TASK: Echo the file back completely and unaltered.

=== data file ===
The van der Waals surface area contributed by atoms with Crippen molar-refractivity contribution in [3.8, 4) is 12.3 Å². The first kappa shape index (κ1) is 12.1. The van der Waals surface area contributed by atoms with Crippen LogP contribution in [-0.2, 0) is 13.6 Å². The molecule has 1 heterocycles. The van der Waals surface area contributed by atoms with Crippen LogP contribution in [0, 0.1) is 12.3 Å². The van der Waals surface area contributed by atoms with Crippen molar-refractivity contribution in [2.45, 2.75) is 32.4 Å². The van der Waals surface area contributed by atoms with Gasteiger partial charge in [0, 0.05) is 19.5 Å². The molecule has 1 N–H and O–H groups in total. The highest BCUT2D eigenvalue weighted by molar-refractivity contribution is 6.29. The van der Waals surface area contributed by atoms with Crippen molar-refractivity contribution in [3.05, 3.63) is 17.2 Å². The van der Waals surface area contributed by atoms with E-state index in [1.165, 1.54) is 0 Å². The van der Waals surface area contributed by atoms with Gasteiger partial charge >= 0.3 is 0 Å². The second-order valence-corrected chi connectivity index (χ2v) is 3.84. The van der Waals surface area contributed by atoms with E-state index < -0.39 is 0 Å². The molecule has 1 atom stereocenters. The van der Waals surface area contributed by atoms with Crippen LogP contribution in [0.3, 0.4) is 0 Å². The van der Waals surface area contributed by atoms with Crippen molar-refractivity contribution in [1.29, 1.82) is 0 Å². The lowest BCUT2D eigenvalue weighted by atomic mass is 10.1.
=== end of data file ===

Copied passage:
The van der Waals surface area contributed by atoms with Crippen molar-refractivity contribution in [3.8, 4) is 12.3 Å². The first kappa shape index (κ1) is 12.1. The van der Waals surface area contributed by atoms with Crippen LogP contribution in [-0.2, 0) is 13.6 Å². The molecule has 1 heterocycles. The van der Waals surface area contributed by atoms with Crippen LogP contribution in [0, 0.1) is 12.3 Å². The van der Waals surface area contributed by atoms with Crippen molar-refractivity contribution in [2.45, 2.75) is 32.4 Å². The van der Waals surface area contributed by atoms with Gasteiger partial charge in [0, 0.05) is 19.5 Å². The molecule has 1 N–H and O–H groups in total. The highest BCUT2D eigenvalue weighted by molar-refractivity contribution is 6.29. The van der Waals surface area contributed by atoms with Crippen molar-refractivity contribution in [3.05, 3.63) is 17.2 Å². The van der Waals surface area contributed by atoms with E-state index in [1.165, 1.54) is 0 Å². The van der Waals surface area contributed by atoms with Gasteiger partial charge >= 0.3 is 0 Å². The second-order valence-corrected chi connectivity index (χ2v) is 3.84. The van der Waals surface area contributed by atoms with E-state index < -0.39 is 0 Å². The molecule has 1 atom stereocenters. The van der Waals surface area contributed by atoms with Crippen LogP contribution in [0.3, 0.4) is 0 Å². The van der Waals surface area contributed by atoms with Crippen molar-refractivity contribution in [1.29, 1.82) is 0 Å². The lowest BCUT2D eigenvalue weighted by atomic mass is 10.1.